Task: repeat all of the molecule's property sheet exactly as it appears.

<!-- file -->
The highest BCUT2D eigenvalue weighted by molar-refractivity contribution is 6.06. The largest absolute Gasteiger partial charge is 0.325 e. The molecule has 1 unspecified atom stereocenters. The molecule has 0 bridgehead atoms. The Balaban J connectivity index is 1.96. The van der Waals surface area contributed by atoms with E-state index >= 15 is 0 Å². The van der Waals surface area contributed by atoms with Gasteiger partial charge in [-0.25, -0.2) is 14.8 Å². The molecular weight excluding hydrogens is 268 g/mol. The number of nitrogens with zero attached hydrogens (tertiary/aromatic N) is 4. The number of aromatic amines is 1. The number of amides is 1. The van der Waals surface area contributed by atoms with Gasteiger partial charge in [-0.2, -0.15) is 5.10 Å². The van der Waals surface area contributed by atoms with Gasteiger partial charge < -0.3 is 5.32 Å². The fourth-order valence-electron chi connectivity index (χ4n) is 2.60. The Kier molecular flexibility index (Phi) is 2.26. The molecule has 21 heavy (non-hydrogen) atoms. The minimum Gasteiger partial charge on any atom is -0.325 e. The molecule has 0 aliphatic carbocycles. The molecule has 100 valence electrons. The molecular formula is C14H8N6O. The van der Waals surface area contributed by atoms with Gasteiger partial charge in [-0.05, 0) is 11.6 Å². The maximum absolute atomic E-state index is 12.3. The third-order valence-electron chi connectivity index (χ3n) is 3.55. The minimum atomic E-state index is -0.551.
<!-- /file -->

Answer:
The highest BCUT2D eigenvalue weighted by molar-refractivity contribution is 6.06. The largest absolute Gasteiger partial charge is 0.325 e. The molecule has 1 unspecified atom stereocenters. The molecule has 0 bridgehead atoms. The Balaban J connectivity index is 1.96. The van der Waals surface area contributed by atoms with E-state index >= 15 is 0 Å². The van der Waals surface area contributed by atoms with Gasteiger partial charge in [-0.25, -0.2) is 14.8 Å². The molecular weight excluding hydrogens is 268 g/mol. The number of nitrogens with zero attached hydrogens (tertiary/aromatic N) is 4. The number of aromatic amines is 1. The number of amides is 1. The van der Waals surface area contributed by atoms with Gasteiger partial charge in [-0.2, -0.15) is 5.10 Å². The van der Waals surface area contributed by atoms with Gasteiger partial charge < -0.3 is 5.32 Å². The fourth-order valence-electron chi connectivity index (χ4n) is 2.60. The Kier molecular flexibility index (Phi) is 2.26. The molecule has 21 heavy (non-hydrogen) atoms. The minimum Gasteiger partial charge on any atom is -0.325 e. The molecule has 0 aliphatic carbocycles. The molecule has 100 valence electrons. The molecular formula is C14H8N6O. The van der Waals surface area contributed by atoms with Gasteiger partial charge in [-0.05, 0) is 11.6 Å². The maximum absolute atomic E-state index is 12.3. The third-order valence-electron chi connectivity index (χ3n) is 3.55. The minimum atomic E-state index is -0.551.